You know, I think we have a problem with the democratization of giving, making people think their $5 and $10 doesn't matter.
But if your $5 and my $5 and 20 other people's $5 come in, we make real impact.
And the world is seeing that more and more. I mean, the rise of crowdfunding and other things like that. And I think that's something we need to not shy away from.
We need to really look at, okay, how do those monthly recurring donations and small monthly gifts or even just smaller gifts start to snowball in our organization?
And I definitely think that should be something in your plan that you pay attention to.
What to expect from leaning into nonprofit development planning
So thinking through, you know, small nonprofits who may not have a very robust development planning or development plan in place or even have one at all, all the way up to large nonprofits, what can nonprofits expect by either starting or leaning into and expanding their development planning? What can they expect?
I mean, there's no such thing as perfection, so don't author your plan with like this is the plan.
It's never going to change. I did, you know, I did the best plan ever.
No, things are going to happen and I'm still learning about development plans.
There hasn't been a year that I haven't changed the plan at some point midway through because something unforeseen happened.
So really we need to look at it as this is a living, breathing document. This is a roadmap like I said.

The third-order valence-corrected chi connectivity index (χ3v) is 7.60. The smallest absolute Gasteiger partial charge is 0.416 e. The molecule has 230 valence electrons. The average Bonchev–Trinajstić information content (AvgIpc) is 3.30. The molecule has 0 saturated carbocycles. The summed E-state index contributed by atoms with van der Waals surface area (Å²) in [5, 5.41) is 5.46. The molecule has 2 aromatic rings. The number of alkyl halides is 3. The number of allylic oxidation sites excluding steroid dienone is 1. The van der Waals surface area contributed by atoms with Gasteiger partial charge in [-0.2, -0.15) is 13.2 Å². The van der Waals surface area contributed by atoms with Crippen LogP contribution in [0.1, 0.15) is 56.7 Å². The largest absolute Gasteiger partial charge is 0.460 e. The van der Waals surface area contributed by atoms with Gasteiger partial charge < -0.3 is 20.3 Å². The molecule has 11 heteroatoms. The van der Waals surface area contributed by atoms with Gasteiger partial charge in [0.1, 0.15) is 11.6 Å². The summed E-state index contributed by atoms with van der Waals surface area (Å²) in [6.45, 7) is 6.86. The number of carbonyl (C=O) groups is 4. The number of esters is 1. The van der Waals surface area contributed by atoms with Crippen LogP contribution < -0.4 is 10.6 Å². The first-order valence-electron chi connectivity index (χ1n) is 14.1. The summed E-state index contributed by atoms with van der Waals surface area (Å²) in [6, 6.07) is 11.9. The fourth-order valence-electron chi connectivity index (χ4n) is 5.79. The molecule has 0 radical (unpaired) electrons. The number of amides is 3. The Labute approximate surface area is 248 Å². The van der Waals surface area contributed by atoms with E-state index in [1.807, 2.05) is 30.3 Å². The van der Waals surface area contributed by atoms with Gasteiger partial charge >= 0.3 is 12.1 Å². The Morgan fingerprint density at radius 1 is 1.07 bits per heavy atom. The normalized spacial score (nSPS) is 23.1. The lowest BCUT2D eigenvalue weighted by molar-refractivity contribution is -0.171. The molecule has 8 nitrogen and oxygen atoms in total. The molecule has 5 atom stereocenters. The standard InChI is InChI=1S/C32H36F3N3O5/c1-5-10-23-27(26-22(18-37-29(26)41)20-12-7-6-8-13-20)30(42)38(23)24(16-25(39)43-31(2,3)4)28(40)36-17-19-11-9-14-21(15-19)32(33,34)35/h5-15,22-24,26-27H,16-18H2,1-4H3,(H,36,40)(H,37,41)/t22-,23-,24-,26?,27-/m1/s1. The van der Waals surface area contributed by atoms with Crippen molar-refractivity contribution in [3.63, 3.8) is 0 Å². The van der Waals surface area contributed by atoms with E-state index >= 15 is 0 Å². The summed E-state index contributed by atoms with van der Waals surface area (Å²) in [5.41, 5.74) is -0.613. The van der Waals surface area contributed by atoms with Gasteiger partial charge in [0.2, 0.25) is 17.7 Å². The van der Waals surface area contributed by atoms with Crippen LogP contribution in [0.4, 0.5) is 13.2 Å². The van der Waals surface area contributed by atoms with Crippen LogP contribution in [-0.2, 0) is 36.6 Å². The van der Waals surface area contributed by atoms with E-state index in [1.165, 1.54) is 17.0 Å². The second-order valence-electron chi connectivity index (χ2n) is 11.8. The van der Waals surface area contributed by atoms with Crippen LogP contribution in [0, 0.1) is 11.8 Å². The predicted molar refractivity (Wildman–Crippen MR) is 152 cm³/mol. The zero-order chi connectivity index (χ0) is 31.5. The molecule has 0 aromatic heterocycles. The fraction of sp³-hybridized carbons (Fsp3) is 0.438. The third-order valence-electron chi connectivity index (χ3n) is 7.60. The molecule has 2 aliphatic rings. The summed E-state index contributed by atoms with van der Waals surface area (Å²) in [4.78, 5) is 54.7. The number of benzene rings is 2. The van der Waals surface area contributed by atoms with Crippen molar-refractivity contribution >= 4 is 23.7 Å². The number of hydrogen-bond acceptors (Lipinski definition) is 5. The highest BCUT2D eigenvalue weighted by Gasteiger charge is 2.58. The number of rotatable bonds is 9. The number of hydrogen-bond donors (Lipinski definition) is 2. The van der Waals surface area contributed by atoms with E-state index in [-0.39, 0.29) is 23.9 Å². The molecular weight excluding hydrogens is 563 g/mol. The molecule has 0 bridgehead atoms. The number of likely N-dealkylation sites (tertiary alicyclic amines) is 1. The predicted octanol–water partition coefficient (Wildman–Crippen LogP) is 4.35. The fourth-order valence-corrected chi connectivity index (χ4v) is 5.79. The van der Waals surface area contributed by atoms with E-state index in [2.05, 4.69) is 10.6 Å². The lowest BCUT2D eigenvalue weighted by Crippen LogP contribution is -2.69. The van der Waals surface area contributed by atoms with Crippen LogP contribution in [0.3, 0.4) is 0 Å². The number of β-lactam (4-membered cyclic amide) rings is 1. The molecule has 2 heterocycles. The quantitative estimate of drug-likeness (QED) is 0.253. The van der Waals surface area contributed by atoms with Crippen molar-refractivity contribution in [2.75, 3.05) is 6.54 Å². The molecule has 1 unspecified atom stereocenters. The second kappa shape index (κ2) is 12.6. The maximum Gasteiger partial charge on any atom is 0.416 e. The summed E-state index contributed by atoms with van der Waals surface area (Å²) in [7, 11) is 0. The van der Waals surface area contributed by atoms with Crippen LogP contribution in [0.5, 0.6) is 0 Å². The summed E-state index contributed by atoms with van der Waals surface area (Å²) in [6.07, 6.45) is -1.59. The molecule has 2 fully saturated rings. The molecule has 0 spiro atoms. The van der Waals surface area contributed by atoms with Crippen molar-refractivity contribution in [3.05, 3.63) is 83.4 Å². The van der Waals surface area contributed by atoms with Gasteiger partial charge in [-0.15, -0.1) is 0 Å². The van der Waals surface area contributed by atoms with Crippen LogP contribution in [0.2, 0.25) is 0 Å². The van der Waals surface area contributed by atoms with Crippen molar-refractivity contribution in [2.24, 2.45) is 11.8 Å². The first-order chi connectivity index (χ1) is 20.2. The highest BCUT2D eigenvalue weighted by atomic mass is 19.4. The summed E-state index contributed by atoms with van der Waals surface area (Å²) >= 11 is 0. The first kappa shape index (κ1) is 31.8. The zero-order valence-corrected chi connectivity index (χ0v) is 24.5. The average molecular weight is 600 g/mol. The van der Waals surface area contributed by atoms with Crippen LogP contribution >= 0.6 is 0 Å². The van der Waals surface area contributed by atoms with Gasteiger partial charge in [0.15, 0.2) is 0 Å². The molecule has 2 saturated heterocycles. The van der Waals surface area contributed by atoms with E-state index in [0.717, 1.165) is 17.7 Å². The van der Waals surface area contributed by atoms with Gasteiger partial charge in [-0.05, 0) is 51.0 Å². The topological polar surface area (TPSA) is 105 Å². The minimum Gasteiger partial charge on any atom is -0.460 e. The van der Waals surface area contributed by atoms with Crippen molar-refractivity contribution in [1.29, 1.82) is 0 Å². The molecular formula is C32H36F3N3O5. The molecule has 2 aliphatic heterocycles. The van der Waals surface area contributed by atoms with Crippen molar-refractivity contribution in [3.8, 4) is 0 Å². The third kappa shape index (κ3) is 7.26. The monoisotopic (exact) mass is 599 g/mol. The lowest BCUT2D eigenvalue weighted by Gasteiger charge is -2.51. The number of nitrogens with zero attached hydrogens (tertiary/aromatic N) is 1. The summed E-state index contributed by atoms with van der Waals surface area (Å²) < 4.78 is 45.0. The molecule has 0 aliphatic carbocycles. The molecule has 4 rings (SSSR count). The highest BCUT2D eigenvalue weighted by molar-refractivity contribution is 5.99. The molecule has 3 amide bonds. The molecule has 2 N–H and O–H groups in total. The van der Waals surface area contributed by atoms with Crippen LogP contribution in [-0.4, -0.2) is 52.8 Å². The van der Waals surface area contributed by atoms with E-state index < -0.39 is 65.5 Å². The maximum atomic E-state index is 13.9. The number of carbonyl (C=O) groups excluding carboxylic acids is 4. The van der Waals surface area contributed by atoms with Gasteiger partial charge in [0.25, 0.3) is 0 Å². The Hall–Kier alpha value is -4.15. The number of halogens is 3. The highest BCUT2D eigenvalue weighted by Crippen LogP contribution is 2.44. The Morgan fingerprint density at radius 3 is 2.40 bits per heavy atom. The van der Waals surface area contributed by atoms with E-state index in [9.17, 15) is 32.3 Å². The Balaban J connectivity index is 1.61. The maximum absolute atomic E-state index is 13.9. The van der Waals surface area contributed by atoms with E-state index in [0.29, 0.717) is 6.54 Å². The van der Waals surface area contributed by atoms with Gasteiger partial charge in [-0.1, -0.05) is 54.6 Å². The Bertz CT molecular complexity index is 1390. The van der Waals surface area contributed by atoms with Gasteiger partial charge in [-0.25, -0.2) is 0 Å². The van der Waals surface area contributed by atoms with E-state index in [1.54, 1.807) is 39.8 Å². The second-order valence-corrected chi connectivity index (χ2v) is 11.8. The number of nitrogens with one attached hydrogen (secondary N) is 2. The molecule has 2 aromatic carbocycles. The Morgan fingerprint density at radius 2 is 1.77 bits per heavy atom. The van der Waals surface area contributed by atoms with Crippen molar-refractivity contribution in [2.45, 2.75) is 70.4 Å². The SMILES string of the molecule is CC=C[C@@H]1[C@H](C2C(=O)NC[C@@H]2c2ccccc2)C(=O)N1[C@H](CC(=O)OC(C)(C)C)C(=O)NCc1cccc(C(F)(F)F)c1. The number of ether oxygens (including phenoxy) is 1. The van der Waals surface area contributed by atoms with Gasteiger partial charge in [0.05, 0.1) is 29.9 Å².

But sometimes we need to take left and right turns depending on what happens.
And the biggest thing is just to start. If you don't start, then you can't look back at past data.
You can't look back at things that worked or didn't work, and you can't look back and go, okay, we did try that five years ago, but this is how we did it versus okay, we can maybe try it now because we have a different way of approaching it.
And I think that that's what's really important too, is that you start to create kind of this history on paper that you can go back and look at, but also not kill kind of new fresh ideas and things like that.
You can kind of compare and contrast and especially even with larger organizations. I mean, with little ones, just getting started is great, just writing it down.
And then like I said, you're going to start to build on it as you grow.
And then with some of the larger ones, I mean, we can start getting really deep into, you know, the personalization and the segmentation and like I said, some of creating really some of those robust donor magic moments as we continue to grow.
And that should be one of the goals is creating those, you know, magic moments, as I say, with our donors, the more that we grow out our development plan, but we've all got to start somewhere and starting small is starting.